I keep saying that there’s about to be a Jewish intifada, that young empowered American Jews are going to throw off the idea of a Jewish state just because it is not meaningful to them. I deal in straws in the wind, and I saw it at J Street when young people spoke openly of Jewish privilege in America (a verboten meme in the older generations; because anti-Semites say that) and I saw it in Palestine last month, on a hillside in annexed Jerusalem, where an oldster leftish American-Israeli Jew confronted young Josh Levey and Michael Kaplan and said that Ethnic states are cool, and the two guys just smiled at her– these two students from a Jewish high school who are volunteering in a refugee camp and actually believe in democracy.
The whole reason for new generations is to let the old die off with their old ideas. They have lost the ability to imagine the world afresh. They are locked in their own beginning-middle-and-end that began with ancient assumptions, many of them racist, or steeped in the Holocaust. While the young, having absorbed in a heartbeat all the innovations that it took the previous generation 30 years to bring about (gay rights, civil rights), are ready to strike with their own hammers against the inequities of the human condition.
Well I had to sermonize, sorry. But here’s more evidence for my claim: New Voices, the Jewish students magazine, prints a groundbreaking piece by Jeremy Siegman called "States of Denial" (I think they punted on the headline) that essentially endorses the idea of a binational state. The feeling here is, If you will it it is not a dream, though Siegman makes a visit to Mort Klein of the ZOA, who he points out helped create the situation by destroying the 2SS by destroying the old idea of separation. Siegman:
With all these obstacles to separation, [Daniel] Gavron, a lifelong labor Zionist, ended his latest book with an unexpected bang.
He proposed that Israel be dissolved in favor of a single binational state, the State of Jerusalem.
“I think that the Jews would be rather horrified at losing the State of Israel to a one-state entity,” Gavron said. “But in a way we’ve got ourselves to blame, not the settlers. It’s the rest of us who’ve allowed them to do this.”
Gavron and [Tony] Judt agree that the settlement movement’s “facts on the ground” have been more successful than many realize, making complete separation between two states impossible.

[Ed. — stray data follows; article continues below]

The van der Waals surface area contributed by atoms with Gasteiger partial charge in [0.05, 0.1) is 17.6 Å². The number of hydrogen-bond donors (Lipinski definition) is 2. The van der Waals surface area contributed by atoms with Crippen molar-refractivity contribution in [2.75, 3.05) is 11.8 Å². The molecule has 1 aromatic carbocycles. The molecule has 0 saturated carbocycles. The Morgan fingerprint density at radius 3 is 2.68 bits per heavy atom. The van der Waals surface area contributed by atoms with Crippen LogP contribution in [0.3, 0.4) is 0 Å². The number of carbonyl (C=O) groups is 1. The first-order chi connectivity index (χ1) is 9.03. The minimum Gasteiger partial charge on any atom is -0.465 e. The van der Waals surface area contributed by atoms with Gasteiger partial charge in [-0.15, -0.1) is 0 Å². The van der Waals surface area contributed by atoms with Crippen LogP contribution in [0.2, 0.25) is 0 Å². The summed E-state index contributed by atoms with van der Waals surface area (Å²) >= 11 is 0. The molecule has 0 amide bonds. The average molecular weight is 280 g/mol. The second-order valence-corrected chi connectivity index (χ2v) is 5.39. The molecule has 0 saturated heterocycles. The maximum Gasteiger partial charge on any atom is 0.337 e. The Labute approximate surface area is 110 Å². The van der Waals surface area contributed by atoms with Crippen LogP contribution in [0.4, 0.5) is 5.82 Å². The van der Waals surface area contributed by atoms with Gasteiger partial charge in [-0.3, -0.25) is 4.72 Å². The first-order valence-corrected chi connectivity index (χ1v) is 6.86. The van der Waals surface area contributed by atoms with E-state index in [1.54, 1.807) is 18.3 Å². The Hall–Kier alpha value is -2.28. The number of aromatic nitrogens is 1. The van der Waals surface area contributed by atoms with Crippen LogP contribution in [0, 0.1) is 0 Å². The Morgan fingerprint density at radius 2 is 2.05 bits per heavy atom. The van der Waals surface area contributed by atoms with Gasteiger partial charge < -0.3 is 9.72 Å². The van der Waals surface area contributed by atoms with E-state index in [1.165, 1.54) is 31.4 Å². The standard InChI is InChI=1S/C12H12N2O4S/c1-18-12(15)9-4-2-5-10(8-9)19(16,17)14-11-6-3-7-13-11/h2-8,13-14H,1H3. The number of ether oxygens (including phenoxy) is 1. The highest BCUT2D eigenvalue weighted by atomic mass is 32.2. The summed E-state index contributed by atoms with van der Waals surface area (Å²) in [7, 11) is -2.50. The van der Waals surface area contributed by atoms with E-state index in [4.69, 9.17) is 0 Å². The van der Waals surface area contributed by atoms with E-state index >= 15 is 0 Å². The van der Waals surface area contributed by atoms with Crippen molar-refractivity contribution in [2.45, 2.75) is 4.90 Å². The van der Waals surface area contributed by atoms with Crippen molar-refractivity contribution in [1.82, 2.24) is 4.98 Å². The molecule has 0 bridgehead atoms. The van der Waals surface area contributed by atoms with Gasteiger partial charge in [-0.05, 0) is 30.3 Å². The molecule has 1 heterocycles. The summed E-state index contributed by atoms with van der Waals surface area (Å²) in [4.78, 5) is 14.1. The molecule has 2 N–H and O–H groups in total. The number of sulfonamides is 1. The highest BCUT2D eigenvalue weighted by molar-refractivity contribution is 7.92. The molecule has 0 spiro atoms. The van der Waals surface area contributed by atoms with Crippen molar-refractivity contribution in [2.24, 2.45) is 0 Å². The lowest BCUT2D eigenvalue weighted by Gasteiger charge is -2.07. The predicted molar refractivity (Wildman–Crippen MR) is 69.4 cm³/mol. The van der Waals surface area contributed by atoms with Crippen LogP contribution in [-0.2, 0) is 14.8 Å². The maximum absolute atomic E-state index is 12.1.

If withdrawal is impossible, Gavron would let the entire territory of Israel and the Palestinian territories encompass a one-man, one-vote democratic state—similar to [Martin] Buber’s 1939 idea of a unified parliament of Israelis and Arabs in Palestine.
Israelis and Palestinians could live where they please, which would solve the problem of the “right of return” for Palestinians who were displaced in the Arab-Israeli fighting of 1947 and 1948. At the same time, the new state could maintain the Jewish Law of Return.
Gavron calls this “an open solution, without any walls through it,” or at least without Israel’s barrier along the West Bank border, built following the second Intifada.
Israel is a country that has absorbed astronomic numbers of Russian refugees, Gavron argues, and it could do the same with Palestinians. Palestinians share some of Israelis’ high-tech savvy, which he says could be another source of cooperation.
The State of Jerusalem would also merge the various Palestinian security forces with the IDF, which Gavron claims would make for fairer treatment of the diverse population…
Judt is unenthusiastic about the American Jewish Diaspora’s ability to make peace. He argues that diasporas in general “make small, vulnerable and victimized countries radical and resentful.”
Gavron thinks Jewish students can and should come around to his new ideas and would have J Street U [J Street's student wing] focus more on environmentalism.
“I’m not discouraging American students from coming [to Israel],” Gavron told New Voices. “Zionism today is about preserving our environment and working together, among peoples.”…
Both Judt and Gavron view Obama as the last, best hope for an agreement. And if two states were to pass, Gavron would be “deliriously happy,” he told New Voices.
Nor has Judt given up on Obama. He thinks that the negotiations could succeed now, but only if they abandon “so-called confidence building” and go straight to final-status issues: Jerusalem, territory, and rights of return—if only just in theory.
Advocates of a binational state seem willing to address those issues. They do not all claim to have answers, but they are asking many of the same questions that the early Zionists did.
Do Jews or Palestinians need their own nation-state to fulfill their aspirations? Should the international community try to establish more ethno-national states? Or can the two peoples retain ethnic states while living amongst each other?